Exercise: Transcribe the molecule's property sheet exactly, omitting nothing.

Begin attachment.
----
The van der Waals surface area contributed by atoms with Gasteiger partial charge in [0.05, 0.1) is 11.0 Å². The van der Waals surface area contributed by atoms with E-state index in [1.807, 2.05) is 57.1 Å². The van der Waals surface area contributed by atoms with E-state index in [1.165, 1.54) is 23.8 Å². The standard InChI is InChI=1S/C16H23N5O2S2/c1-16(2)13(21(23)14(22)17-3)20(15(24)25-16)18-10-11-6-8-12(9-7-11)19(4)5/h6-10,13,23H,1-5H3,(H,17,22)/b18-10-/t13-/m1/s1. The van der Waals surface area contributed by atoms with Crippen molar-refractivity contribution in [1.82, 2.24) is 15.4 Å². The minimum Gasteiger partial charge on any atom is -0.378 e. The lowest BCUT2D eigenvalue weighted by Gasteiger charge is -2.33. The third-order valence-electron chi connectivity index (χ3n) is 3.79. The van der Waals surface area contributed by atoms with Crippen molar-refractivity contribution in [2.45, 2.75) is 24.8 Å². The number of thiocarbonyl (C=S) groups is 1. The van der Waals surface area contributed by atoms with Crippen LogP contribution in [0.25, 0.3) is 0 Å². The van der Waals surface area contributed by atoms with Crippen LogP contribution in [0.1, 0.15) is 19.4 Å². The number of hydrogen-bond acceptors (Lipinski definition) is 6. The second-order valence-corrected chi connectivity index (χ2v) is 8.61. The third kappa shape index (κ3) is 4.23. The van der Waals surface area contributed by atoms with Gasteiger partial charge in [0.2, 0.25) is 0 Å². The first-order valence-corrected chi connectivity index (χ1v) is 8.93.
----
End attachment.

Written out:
The van der Waals surface area contributed by atoms with Gasteiger partial charge in [0.05, 0.1) is 11.0 Å². The van der Waals surface area contributed by atoms with E-state index in [1.807, 2.05) is 57.1 Å². The van der Waals surface area contributed by atoms with E-state index in [1.165, 1.54) is 23.8 Å². The standard InChI is InChI=1S/C16H23N5O2S2/c1-16(2)13(21(23)14(22)17-3)20(15(24)25-16)18-10-11-6-8-12(9-7-11)19(4)5/h6-10,13,23H,1-5H3,(H,17,22)/b18-10-/t13-/m1/s1. The van der Waals surface area contributed by atoms with Crippen molar-refractivity contribution in [1.82, 2.24) is 15.4 Å². The minimum Gasteiger partial charge on any atom is -0.378 e. The lowest BCUT2D eigenvalue weighted by Gasteiger charge is -2.33. The third-order valence-electron chi connectivity index (χ3n) is 3.79. The van der Waals surface area contributed by atoms with Crippen molar-refractivity contribution in [2.45, 2.75) is 24.8 Å². The number of thiocarbonyl (C=S) groups is 1. The van der Waals surface area contributed by atoms with Crippen LogP contribution in [0.25, 0.3) is 0 Å². The van der Waals surface area contributed by atoms with Crippen LogP contribution in [0.1, 0.15) is 19.4 Å². The number of hydrogen-bond acceptors (Lipinski definition) is 6. The second-order valence-corrected chi connectivity index (χ2v) is 8.61. The third kappa shape index (κ3) is 4.23. The van der Waals surface area contributed by atoms with Gasteiger partial charge in [0.2, 0.25) is 0 Å². The first-order valence-corrected chi connectivity index (χ1v) is 8.93.